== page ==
Welcome to October, believe it or not.

I’d like to say a word or 2 about testing, or at least the way we test at SMAA. Many adults have developed a negative attitude toward testing, partly due to the judgments associated tests in school. Simply put, the message many people have gotten is that if they do not get an A+ on a test then they are no good as people. Getting in A+ on a test, on the other hand, proves your worth as a person. As ludicrous as this sounds I’m sure we’ve all been through this. However it is so antithetical to success that we need to see this type of view what is–misguided the least, and outright destructive at the worst.

I have said this before and it bears repeating. I have seen schools change the name from the “belt test” to “promotion demonstration” to avoid the idea of testing altogether. The idea is that a student demonstrates that he is ready to be promoted. OK, he’s taking a test. My point is that changing the name doesn’t change the purpose of testing or that your skill is being tested.

In my eyes the phrase “test it” changes my whole mindset about learning and succeeding. I don’t test myself, I test what I’m practicing to see what I need to work on. This way I take personal judgment and self worth out of the equation. Now I can focus on my actions and their results, not whether I am a good person or a bad person because of my performance.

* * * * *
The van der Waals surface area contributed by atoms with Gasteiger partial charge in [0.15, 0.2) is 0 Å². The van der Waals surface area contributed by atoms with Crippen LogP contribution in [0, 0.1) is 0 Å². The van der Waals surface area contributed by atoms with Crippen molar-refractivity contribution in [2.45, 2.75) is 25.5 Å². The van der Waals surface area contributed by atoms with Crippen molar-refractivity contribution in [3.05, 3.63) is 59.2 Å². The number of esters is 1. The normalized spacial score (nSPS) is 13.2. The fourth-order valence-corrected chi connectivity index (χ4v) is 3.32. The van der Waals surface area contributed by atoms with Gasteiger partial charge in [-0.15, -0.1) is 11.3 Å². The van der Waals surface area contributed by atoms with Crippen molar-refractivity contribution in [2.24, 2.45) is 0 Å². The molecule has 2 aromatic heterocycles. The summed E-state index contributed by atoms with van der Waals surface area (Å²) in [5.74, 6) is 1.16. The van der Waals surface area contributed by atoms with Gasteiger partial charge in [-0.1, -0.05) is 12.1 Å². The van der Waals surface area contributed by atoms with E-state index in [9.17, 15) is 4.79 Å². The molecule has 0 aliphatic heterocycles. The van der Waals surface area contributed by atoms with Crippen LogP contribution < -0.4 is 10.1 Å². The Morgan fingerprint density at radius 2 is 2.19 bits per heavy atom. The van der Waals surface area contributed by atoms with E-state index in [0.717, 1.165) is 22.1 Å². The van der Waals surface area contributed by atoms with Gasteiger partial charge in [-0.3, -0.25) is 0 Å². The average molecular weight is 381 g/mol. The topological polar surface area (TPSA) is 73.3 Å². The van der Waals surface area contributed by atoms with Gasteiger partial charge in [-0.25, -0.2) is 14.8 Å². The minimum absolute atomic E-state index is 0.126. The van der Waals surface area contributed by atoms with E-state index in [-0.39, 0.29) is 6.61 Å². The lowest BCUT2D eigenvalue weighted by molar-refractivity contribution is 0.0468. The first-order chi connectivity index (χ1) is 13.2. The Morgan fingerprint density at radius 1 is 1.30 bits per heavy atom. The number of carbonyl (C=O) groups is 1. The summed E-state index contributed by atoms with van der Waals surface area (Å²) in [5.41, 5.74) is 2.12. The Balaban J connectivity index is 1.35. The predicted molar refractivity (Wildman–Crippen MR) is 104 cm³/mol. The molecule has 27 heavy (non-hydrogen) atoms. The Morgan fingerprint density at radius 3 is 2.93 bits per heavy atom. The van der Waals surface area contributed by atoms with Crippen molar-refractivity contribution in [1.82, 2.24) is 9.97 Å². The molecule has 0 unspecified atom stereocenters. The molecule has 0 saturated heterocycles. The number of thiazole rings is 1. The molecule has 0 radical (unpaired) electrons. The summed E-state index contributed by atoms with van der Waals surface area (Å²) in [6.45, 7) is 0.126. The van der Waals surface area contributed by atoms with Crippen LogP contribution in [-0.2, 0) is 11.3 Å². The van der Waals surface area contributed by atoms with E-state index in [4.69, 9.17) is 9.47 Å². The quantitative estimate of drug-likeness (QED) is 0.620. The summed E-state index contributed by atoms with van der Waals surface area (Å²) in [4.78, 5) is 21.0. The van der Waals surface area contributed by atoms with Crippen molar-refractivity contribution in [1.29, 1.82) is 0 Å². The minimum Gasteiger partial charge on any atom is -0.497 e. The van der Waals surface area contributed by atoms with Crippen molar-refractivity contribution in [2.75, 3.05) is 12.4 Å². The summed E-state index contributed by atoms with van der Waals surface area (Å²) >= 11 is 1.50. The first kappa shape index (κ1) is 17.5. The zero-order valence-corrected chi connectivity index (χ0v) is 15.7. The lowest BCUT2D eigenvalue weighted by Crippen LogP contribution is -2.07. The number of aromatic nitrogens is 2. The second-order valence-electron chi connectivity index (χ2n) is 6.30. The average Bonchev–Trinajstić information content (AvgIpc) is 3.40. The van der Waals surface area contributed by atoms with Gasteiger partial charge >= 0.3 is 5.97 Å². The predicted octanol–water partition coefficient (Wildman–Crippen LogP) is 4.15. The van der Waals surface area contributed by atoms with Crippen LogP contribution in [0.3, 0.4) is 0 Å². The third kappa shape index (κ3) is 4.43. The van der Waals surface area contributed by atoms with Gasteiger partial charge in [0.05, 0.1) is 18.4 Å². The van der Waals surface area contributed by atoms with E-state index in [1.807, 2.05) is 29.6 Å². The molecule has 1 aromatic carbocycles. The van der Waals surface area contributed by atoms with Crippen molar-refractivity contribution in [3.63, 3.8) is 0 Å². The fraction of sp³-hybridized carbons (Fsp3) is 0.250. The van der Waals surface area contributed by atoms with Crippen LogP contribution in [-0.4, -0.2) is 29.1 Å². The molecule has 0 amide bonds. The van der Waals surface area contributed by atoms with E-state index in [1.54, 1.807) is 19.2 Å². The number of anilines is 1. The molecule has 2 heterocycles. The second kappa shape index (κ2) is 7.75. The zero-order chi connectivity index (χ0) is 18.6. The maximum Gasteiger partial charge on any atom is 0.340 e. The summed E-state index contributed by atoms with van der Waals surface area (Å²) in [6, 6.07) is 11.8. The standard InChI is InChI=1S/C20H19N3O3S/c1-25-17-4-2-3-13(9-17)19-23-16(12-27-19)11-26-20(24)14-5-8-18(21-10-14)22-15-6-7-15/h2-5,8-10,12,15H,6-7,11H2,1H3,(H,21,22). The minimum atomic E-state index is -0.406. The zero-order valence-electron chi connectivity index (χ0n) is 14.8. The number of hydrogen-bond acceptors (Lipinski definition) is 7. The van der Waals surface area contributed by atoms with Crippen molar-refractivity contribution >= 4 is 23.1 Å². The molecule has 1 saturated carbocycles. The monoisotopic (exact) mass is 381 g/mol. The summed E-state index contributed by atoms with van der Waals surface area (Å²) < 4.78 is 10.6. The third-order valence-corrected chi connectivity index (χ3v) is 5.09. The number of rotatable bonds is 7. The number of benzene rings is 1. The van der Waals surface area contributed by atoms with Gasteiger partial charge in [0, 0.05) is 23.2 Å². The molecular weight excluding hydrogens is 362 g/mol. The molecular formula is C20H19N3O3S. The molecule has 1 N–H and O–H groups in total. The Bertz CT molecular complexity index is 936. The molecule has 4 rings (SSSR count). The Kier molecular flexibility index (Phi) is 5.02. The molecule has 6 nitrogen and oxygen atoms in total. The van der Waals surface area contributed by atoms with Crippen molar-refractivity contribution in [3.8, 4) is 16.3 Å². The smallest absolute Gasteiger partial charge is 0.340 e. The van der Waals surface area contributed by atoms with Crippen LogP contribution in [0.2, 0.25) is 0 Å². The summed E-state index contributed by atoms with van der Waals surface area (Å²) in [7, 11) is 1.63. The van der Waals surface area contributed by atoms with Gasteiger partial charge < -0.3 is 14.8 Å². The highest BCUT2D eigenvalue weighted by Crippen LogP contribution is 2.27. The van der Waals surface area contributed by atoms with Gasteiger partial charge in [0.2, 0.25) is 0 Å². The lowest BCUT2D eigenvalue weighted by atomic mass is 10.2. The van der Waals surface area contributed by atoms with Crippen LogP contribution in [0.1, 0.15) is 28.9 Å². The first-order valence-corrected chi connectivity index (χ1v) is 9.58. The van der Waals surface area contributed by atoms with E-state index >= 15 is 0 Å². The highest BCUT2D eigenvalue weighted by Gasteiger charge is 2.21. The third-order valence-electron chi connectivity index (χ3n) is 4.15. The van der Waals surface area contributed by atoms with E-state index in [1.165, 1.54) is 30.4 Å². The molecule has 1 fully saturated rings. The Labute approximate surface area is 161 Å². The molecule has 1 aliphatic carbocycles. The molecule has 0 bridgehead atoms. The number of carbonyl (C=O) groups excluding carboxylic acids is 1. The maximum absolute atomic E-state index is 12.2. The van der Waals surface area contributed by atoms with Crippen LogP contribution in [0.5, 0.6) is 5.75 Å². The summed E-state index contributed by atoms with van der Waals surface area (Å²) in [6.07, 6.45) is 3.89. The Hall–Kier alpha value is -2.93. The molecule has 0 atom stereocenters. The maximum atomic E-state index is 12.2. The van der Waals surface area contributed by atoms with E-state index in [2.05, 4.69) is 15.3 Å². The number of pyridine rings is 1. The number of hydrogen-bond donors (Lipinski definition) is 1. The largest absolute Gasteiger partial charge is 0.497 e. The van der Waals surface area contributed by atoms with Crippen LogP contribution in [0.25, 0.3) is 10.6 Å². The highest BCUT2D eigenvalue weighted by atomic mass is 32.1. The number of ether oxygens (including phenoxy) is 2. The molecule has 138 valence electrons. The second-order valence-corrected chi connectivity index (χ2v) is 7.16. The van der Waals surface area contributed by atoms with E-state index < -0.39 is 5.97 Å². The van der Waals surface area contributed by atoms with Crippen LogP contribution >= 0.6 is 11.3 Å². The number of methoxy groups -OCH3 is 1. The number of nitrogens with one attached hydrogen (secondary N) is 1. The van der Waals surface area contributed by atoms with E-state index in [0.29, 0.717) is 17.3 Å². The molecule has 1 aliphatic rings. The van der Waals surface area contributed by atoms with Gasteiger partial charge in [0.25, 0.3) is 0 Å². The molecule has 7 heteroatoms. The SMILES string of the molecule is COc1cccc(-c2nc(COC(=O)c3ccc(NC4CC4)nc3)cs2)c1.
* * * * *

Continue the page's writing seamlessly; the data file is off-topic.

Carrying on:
In a way the entire process surrounding testing encapsulates the martial art lesson of life long mastery. The secret is right there out in the open contained in our teaching cycle, belt testing and the strategies we teach students how to fix their mistakes, turning them into long term success. Don’t shy away from it.

Of course testing is always stressful because it is difficult to face yourself. But again, that’s the point. I refuse to lower standards and/or pass students just so they will feel good about themselves. Most of the stress around testing goes back to judgment–judgment or perceived judgment from others as well as your own self judgment–and not the material.

I have always taught and can continue to teach students to focus on their efforts and outcomes. Students develop more personal power when they can look at their efforts, see what is working and what is not working, and fix it. They are always strengthening their weakest link. The best students are the ones, who even when they pass a test look at what they can improve and set to work on becoming even better.

So embrace the testing procedure and apply this mindset to everything you do and long-term success is guaranteed.